SOME SCHOOLS ARE PUNCHING WELL ABOVE THEIR WEIGHT CLASS, OR RANKING
The analysis also showed that many schools are clearly punching above their weight class, or ranking. MBAs from Santa Clara University’s Leavey School of Business, for example, earned enough money–$2,670,000–to put them 22nd on the list, even though Leavey doesn’t have a full-time MBA. Instead, those impressive numbers are achieved by graduates of Leavey’s part-time evening MBA program, its’ Executive MBA and its Online MBA option. The school’s location in the heart of Silicon Valley obviously plays a big role in the successful outcomes of its graduates.
But a school doesn’t have to be in Silicon Valley to defy expectations when it comes to MBA pay. MBA graduates of Georgetown University’s McDonough School of Business placed 17th on the list, with 20-year median pay of $2,980,000, even though the school’s full-time MBA program is ranked 24th by Poets&Quants. Students who earned their MBA degrees from Babson College just outside Boston find themselves 27th in the pay sweepstakes list, while the school’s MBA program is ranked 30 places lower at 57th.
Similarly, George Washington University MBA grads place 23rd on the list of the top 50 in 20-year pay, with an estimated total of $2,590,000, though the school’s MBA program is ranked 50th best. And just as surprising, the MBA graduates of Johns Hopkins University’s Carey School of Business, which is not ranked in the top 100 by Poets&Quants, ended up 35th on the list, with 20-year pay of $2,360,000.
NO MATTER HOW YOU CUT IT, MORE EDUCATION PAYS
One of the long-standing selling points of leading business schools is the unrivaled access they provide to lucrative, highly selective careers. Students have long gone to business school to gain entry to high-paying jobs in consulting, investment banking, private equity, venture capital, and hedge funds. Put simply the MBA has been the ticket to some of the best money-making careers in business.
No matter how you cut it, more education pays, regardless of what you choose to do (see above chart on median lifetime earnings by highest educational attainment). The research shows conclusively that higher education not only opens up the highest-paying jobs, but also that there is a range of pay within jobs and that more highly-educated people usually earn considerably more than their less-educated counterparts even in the same occupation.
When Georgetown University’s Center on Education and the Workforce looked at these pay differences, it found that a person with a professional degree would make roughly $3.6 million in lifetime earnings. That category includes medical, law and business degrees, including the MBA. The Payscale study shows that most MBAs beat the overall averages in lifetime pay, regardless of which school grants the degree. Payscale estimates that those with an MBA will earn an estimated $4.1 million over a lifetime, about half a million dollars more.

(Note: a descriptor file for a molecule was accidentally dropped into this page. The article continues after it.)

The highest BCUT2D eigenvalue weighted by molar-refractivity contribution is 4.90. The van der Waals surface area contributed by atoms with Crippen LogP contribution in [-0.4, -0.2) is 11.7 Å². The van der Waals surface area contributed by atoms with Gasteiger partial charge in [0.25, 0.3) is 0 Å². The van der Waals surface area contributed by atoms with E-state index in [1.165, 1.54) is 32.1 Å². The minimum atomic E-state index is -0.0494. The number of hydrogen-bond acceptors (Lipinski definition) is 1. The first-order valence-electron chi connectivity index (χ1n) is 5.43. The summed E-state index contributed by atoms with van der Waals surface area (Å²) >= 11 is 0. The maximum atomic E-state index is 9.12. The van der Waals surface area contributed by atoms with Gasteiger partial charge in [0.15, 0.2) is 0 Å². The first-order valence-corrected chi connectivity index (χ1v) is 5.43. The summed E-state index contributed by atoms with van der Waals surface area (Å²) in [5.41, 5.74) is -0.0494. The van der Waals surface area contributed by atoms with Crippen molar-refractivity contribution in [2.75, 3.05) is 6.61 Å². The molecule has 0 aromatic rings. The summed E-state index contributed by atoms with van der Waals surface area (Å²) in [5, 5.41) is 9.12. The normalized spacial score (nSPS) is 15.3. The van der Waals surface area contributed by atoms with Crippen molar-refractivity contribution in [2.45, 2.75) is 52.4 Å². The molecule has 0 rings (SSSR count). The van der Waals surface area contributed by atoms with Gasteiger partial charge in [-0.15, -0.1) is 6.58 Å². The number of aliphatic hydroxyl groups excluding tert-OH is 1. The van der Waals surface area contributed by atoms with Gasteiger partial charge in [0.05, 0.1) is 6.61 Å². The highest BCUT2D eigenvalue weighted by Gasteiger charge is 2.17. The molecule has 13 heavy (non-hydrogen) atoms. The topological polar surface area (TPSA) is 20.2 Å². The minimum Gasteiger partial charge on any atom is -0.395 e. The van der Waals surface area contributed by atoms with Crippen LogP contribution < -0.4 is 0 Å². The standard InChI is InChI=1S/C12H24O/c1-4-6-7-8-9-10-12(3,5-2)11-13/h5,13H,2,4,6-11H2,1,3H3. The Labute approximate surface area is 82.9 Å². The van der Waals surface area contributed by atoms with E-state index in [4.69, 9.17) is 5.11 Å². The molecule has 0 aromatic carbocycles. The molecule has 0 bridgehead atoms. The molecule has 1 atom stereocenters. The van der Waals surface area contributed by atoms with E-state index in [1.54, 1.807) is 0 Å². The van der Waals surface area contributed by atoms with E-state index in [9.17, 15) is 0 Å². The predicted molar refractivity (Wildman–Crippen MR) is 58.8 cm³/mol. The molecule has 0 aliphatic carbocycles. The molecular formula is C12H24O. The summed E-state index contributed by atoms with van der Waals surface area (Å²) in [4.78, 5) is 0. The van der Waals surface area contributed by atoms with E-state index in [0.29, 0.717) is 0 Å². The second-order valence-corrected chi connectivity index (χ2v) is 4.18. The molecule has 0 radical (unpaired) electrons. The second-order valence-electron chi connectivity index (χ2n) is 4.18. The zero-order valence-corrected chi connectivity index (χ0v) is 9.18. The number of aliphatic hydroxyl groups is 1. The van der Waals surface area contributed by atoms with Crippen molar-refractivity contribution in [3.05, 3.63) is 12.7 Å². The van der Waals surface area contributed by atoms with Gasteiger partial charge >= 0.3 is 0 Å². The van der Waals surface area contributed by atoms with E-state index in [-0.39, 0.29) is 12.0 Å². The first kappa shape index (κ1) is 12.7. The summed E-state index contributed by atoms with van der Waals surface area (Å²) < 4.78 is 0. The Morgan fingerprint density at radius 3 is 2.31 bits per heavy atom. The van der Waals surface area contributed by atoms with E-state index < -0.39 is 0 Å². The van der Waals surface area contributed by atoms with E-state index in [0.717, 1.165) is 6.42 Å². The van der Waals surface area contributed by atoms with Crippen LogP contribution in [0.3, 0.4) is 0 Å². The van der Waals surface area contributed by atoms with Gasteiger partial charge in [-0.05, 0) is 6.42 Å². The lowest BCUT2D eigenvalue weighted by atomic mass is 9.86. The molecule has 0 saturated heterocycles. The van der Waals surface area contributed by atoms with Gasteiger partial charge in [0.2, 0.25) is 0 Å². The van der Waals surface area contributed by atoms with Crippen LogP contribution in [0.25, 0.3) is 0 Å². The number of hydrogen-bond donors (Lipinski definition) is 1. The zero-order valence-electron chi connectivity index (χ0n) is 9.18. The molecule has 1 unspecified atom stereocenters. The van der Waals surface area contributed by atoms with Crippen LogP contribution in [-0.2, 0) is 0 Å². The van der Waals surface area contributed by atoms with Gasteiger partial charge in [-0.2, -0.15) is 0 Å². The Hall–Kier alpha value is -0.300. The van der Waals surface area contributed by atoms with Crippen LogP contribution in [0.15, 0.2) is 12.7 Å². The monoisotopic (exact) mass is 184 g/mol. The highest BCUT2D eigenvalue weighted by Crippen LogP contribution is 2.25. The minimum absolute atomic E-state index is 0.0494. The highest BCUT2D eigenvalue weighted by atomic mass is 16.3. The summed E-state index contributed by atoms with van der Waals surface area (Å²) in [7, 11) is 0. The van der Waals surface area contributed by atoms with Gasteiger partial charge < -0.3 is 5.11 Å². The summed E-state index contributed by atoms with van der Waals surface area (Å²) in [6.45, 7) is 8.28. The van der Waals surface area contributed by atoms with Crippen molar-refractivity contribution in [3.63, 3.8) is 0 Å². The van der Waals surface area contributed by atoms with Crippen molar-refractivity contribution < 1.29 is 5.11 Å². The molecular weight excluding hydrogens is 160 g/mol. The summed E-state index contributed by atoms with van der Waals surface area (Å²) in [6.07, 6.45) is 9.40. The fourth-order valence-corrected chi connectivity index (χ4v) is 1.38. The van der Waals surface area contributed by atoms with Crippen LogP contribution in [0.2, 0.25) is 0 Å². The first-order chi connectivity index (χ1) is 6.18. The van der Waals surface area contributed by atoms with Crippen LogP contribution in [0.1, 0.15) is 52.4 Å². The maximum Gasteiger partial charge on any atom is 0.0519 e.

MBAS EARN MORE THAN MANY OTHERS WITH PROFESSIONAL DEGREES
And as shown earlier, the bigger the brand attached to your MBA, the larger the rewards. An MBA from any of the top five schools should allow a graduate to earn about $5 million more over a post-MBA lifetime than the averages for all professional degrees. That is a handsome return on one’s investment.
Industry choice and geography obviously plays a huge role in how much a person can make. An MBA who marches onto Wall Street and builds a Master of the Universe career will make a lot more money than the graduate who joins the leadership development program at P&G or 3M and rises to a senior leadership role. Business schools that pour MBAs into jobs in New York, Boston, Washington, Los Angeles and Silicon Valley also are likely to do much better than the schools whose MBAs settle in the midwest or south where the cost-of-living is lower but so are the salaries.
Even so, many academics believe there are few other degrees with better return-on-investment rates. “I know of no other educational experience that can match the total value proposition of a two-year full time MBA,” says Paul Danos, former dean of Dartmouth’s Tuck School of Business. “It is a transformative experience that enables an engineer to become a financier, a high school teacher to become a marketing executive, or an auditor to become a mergers and acquisition specialist for a top corporation. And the options available to graduates keep expanding globally and the monetary return remains strong.”
(See following two pages for the full data on lifetime earnings of MBA grads from 50 business schools)